“You just can’t give up. You’re going to face obstacles, and that’s part of what makes doing research so great. You have to be completely dedicated to it.”
— Ashley Brandebura
Several academic studies have shown that it’s possible to condition the immune system to be suppressed. With this in mind, Allegheny neuroscience professor Rodney Clark made a compelling proposition to his junior seminar: is it also possible to condition the immune system to be enhanced?
Ashley Brandebura, a neuroscience major and political science minor, took the question and ran with it. She focused on the theory that, if classical conditioning is found to enhance the immune system, it could serve as an alternative to sustained drug use for patients with immune system disorders such as HIV. As part of her senior project, Ashley is collaborating with Professor Clark to explore how environmental conditioning alters body function in rats throughout their lifecycle.
Ashley’s goal is to classically condition the rats’ immune systems to bypass negative feedback and improve their function. To test the effects of this treatment, she will count the number of T-cells in the blood serum of the rats. The rats with the most T-cells will have the best immune system function.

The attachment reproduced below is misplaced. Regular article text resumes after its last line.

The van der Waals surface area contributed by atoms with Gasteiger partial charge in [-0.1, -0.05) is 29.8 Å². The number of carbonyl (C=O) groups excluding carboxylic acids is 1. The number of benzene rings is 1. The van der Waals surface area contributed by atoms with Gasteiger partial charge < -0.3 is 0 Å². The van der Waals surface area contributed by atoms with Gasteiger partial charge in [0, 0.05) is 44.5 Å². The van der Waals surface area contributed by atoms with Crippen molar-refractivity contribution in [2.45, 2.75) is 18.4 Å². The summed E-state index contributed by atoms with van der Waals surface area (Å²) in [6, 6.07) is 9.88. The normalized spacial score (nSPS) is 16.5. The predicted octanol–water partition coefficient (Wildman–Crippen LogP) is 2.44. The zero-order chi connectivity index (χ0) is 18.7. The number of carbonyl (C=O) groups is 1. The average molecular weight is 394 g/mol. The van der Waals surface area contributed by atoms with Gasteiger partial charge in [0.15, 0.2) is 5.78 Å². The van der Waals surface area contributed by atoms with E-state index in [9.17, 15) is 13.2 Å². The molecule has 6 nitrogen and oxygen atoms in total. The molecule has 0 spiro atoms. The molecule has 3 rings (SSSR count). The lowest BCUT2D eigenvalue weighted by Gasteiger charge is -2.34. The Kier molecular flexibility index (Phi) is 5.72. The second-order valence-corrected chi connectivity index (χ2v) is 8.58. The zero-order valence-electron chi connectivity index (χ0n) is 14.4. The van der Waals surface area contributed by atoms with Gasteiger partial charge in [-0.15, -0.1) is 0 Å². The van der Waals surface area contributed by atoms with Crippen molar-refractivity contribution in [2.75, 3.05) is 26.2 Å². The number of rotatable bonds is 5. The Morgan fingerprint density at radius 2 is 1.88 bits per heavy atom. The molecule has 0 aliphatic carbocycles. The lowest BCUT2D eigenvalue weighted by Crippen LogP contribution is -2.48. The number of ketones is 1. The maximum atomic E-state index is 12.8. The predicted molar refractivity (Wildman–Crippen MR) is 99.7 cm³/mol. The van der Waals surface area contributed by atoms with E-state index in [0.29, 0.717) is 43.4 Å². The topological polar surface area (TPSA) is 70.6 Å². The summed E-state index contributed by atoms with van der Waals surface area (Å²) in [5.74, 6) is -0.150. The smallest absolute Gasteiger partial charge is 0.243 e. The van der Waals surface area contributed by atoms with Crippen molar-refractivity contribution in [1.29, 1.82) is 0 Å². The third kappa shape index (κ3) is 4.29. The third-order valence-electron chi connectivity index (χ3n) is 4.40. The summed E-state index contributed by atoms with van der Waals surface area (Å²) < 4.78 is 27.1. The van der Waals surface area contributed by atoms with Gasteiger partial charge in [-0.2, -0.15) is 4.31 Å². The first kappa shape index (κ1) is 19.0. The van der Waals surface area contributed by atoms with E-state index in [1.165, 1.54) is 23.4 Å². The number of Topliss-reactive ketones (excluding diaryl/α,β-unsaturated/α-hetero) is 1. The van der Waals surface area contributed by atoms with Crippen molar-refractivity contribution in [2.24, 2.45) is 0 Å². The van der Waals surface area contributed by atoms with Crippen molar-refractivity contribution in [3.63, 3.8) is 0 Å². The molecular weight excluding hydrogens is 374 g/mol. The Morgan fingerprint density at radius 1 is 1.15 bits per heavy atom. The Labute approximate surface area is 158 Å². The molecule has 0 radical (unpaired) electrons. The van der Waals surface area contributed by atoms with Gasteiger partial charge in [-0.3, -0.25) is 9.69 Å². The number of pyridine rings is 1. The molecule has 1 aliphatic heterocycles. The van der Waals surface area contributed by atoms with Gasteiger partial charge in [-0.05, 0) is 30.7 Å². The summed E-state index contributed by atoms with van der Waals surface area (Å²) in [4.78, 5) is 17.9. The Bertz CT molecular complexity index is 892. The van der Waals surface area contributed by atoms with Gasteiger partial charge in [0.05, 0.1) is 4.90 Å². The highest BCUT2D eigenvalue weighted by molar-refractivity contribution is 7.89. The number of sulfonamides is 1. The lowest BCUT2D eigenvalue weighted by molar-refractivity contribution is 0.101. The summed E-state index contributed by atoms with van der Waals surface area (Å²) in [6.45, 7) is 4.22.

“It’s relevant because so many people have immune system disorders, and there’s really not a perfect treatment out there,” says Ashley, who hopes to publish her findings in an academic journal. “It could potentially be a much better medical option.”
Creating the structure of the research – and deciding how to measure results – have proven to be challenging, says Ashley. But she knows that it’s all part of a rewarding process.
“The setup may take longer than you want it to, and you may have to take alternate routes, but you just can’t give up,” she says. “You’re going to face these obstacles, and that’s part of what makes doing research so great. You have to be completely dedicated to it.”
— By Hillary Wilson ’12